Subterfuge (1968) ***

Worth seeing just for super-slinky leather-clad uber-sadistic Donetta (Suzanna Leigh) who  delights in torturing the daylights out of any secret agent who crosses her path, in this case Michael Donovan (Gene Barry). She’s got a neat line in handbags, too, the poisonous kind. Two stories cross over in this London-set spy drama. American Donovan is under surveillance from both foreign powers and British intelligence. When his contact comes into unfortunate contact with a handbag, he finds himself on the sticky end of the attention of Shevik (Marius Goring) while at the same time employed by the British spy chief Goldsmith (Michael Rennie) to find the mole in their camp.

The three potential British suspects are top-ranking intelligence officer Col. Redmayne (Richard Todd), British spy Peter Langley (Tom Adams) and backroom underling Kitteridge (Colin Gordon). On top of this Langley’s wife Anne (Joan Collins) adds conscience to the proceedings, growing more and more concerned that the affairs of the secret state are taking too much precedence over her marriage.

The hunt-the-mole aspect is pretty well-staged. Kitteridge always looks shifty, keenly watching his boss twisting the dials on a huge office safe containing top secret secrets. Langley is introduced as a villain, turning up at Shevik’s with the drugs that are going to send the Donovan to sleep for eight hours before being transported abroad in a trunk. But he turns out to be just pretending and aids Donovan’s innovative escape. Charming but ruthless Redmayne is also under suspicion if only because he belongs to the upper-class strata of spies (Burgess, Philby and Maclean) who had already betrayed their country.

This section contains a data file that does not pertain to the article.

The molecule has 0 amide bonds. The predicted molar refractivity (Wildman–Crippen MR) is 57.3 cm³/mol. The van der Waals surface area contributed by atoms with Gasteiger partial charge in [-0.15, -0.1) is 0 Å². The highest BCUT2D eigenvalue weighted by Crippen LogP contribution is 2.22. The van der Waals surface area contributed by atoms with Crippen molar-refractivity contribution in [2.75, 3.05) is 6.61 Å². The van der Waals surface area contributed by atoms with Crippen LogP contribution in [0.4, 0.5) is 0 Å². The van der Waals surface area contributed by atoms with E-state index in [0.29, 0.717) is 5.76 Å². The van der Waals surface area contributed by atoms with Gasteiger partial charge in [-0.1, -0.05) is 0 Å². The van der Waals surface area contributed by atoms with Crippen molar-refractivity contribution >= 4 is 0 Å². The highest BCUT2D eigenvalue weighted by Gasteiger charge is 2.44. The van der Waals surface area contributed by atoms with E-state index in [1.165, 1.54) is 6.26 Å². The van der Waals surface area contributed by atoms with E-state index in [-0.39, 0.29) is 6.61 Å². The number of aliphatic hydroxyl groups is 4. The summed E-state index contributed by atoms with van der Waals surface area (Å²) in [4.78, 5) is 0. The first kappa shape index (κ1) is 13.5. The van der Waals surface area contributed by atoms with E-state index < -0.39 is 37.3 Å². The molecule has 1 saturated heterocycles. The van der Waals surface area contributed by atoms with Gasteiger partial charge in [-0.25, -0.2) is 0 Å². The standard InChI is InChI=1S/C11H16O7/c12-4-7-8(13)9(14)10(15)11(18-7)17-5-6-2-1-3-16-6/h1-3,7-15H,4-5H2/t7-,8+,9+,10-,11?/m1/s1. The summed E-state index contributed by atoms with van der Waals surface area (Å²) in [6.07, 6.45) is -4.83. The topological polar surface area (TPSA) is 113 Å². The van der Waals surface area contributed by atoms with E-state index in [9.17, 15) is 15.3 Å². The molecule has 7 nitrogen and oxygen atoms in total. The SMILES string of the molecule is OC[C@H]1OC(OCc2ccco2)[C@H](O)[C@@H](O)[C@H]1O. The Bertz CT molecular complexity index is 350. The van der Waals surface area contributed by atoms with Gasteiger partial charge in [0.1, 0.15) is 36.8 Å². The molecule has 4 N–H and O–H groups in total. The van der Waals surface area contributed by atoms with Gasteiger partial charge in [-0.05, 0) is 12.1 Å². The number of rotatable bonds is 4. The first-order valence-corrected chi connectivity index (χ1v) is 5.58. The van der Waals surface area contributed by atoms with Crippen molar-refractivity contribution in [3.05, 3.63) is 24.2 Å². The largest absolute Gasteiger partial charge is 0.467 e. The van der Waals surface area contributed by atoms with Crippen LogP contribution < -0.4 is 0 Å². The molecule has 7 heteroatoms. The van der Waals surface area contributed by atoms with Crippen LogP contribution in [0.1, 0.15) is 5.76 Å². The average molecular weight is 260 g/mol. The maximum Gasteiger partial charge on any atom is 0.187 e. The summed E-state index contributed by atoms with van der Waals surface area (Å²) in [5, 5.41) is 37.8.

In investigating Langley, Donovan fixes on the wife, now, coincidentally, a potential romantic target since her husband is suing for divorce. She is particularly attracted to Donovan after he saves her son from a difficult situation on the water, although that appears manufactured for the very purpose of making her feel indebted. However, the couple are clearly attracted, although the top of a London bus would not generally be the chosen location, in such glamorous spy pictures, for said romance to develop.

As you will be aware, romance is a weak spot for any hard-bitten spy and Shevik’s gang take easy advantage, putting Anne, her son and Donovan in peril at the same time as the American follows all sorts of clues to pin down the traitor.

This is the final chapter in Gene Barry’s unofficial 1960s movie trilogy – following Maroc 7 (1967) and Istanbul Express (1968) – and London is a more dour and more apt climate for this more down-to-earth drama. Forget bikinis and gadgets, the best you can ask for is Joan Collins dolled up in trendy mini-skirt and furs. Barry, only too aware that London has nothing on Morocco or Istanbul in the weather department, dresses as if expecting thunderstorms, so he’s not quite the suave character of the previous two pictures. In this grittier role, he does not always come out on top. But that does not seem to dampen his ardor and the gentle romantic banter is well done.

Joan Collins, in career trough after her Twentieth Century Fox contract ended with Esther and the King (1960), has the principled role, determining that the price paid by families for those in active secret service is too high. No slouch in the spy department himself, essaying Charles Vine in three movies including Where the Bullets Fly (1966), Tom Adams plays with audience expectations in this role. It’s a marvelous cast, one of those iconic congregations of talent, with former British superstar Richard Todd (The Dam Busters, 1955), Michael Rennie, television’s The Third Man (1959-1965), Marius Goring (The Girl on a Motorcycle, 1968) and Suzanna Leigh (The Lost Continent, 1968) trading her usual damsel-in-distress persona for a turn as terrific damsel-causing-distress.